By Karen Hunt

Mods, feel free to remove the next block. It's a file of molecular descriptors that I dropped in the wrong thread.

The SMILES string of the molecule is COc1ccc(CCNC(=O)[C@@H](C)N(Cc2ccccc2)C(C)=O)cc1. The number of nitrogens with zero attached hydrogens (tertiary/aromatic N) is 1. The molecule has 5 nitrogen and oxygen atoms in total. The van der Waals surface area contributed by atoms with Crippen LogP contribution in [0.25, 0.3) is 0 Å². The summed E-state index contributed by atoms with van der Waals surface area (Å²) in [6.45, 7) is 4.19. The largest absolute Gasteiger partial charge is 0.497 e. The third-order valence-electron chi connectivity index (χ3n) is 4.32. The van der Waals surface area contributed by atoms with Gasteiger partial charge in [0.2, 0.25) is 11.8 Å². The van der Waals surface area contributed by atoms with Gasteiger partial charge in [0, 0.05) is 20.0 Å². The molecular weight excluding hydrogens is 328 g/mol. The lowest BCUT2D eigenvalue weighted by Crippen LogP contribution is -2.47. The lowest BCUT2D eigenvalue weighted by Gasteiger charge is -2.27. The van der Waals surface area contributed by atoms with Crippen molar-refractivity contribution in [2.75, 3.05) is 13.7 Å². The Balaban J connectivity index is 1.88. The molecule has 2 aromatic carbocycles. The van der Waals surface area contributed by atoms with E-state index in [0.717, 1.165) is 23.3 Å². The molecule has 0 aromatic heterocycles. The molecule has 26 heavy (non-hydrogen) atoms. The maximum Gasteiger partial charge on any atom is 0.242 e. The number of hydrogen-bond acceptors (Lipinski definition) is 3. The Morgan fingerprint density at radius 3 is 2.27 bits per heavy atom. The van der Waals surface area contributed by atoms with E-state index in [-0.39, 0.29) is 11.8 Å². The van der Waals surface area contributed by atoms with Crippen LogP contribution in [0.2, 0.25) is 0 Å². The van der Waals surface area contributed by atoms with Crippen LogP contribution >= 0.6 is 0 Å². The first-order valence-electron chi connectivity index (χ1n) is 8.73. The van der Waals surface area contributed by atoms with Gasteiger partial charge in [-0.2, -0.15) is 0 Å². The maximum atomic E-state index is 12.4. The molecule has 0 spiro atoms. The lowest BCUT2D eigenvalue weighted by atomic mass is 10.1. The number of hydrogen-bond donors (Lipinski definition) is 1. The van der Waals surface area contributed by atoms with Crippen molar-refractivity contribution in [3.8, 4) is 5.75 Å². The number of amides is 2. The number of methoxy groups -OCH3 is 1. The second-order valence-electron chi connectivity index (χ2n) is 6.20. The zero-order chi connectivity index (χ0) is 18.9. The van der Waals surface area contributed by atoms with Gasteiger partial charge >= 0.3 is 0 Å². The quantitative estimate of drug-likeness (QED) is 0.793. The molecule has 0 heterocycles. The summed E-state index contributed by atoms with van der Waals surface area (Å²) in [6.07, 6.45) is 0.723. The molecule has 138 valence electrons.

My mother stands at the kitchen window in a worn chenille housecoat and bunny slippers watching Uncle Roscoe hang up laundry on the clothesline next door. She lights a Chesterfield. Her ritual is to take a long drag, pick the tobacco off of her tongue, then blow out a small gray cloud. She’s fond of saying that if she liked cigarettes any better, she’d eat the goddamned things.